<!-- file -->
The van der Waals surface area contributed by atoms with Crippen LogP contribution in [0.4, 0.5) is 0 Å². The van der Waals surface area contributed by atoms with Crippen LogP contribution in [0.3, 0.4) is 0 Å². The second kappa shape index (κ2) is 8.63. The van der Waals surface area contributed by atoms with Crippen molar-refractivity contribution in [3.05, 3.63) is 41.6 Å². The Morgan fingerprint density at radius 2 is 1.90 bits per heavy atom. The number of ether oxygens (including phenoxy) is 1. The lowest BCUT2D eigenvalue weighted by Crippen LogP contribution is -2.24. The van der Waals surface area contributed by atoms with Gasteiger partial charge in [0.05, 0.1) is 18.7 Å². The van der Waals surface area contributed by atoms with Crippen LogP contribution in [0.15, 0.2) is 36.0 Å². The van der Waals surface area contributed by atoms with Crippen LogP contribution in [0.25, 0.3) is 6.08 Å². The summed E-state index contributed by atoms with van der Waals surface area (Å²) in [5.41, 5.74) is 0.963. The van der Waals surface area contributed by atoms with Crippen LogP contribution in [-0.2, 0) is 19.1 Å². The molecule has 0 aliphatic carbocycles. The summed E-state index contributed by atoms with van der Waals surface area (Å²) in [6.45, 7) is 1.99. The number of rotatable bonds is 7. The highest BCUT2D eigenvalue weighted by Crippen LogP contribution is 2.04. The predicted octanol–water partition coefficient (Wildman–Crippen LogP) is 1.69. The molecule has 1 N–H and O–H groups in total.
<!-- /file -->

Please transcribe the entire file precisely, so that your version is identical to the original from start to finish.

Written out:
The van der Waals surface area contributed by atoms with Crippen LogP contribution in [0.4, 0.5) is 0 Å². The van der Waals surface area contributed by atoms with Crippen LogP contribution in [0.3, 0.4) is 0 Å². The second kappa shape index (κ2) is 8.63. The van der Waals surface area contributed by atoms with Crippen molar-refractivity contribution in [3.05, 3.63) is 41.6 Å². The Morgan fingerprint density at radius 2 is 1.90 bits per heavy atom. The number of ether oxygens (including phenoxy) is 1. The lowest BCUT2D eigenvalue weighted by Crippen LogP contribution is -2.24. The van der Waals surface area contributed by atoms with Gasteiger partial charge in [0.05, 0.1) is 18.7 Å². The van der Waals surface area contributed by atoms with Crippen LogP contribution in [0.15, 0.2) is 36.0 Å². The van der Waals surface area contributed by atoms with Crippen LogP contribution in [0.25, 0.3) is 6.08 Å². The summed E-state index contributed by atoms with van der Waals surface area (Å²) in [5.41, 5.74) is 0.963. The van der Waals surface area contributed by atoms with Crippen LogP contribution in [-0.2, 0) is 19.1 Å². The molecule has 0 aliphatic carbocycles. The summed E-state index contributed by atoms with van der Waals surface area (Å²) in [6.45, 7) is 1.99. The number of rotatable bonds is 7. The highest BCUT2D eigenvalue weighted by Crippen LogP contribution is 2.04. The predicted octanol–water partition coefficient (Wildman–Crippen LogP) is 1.69. The molecule has 1 N–H and O–H groups in total.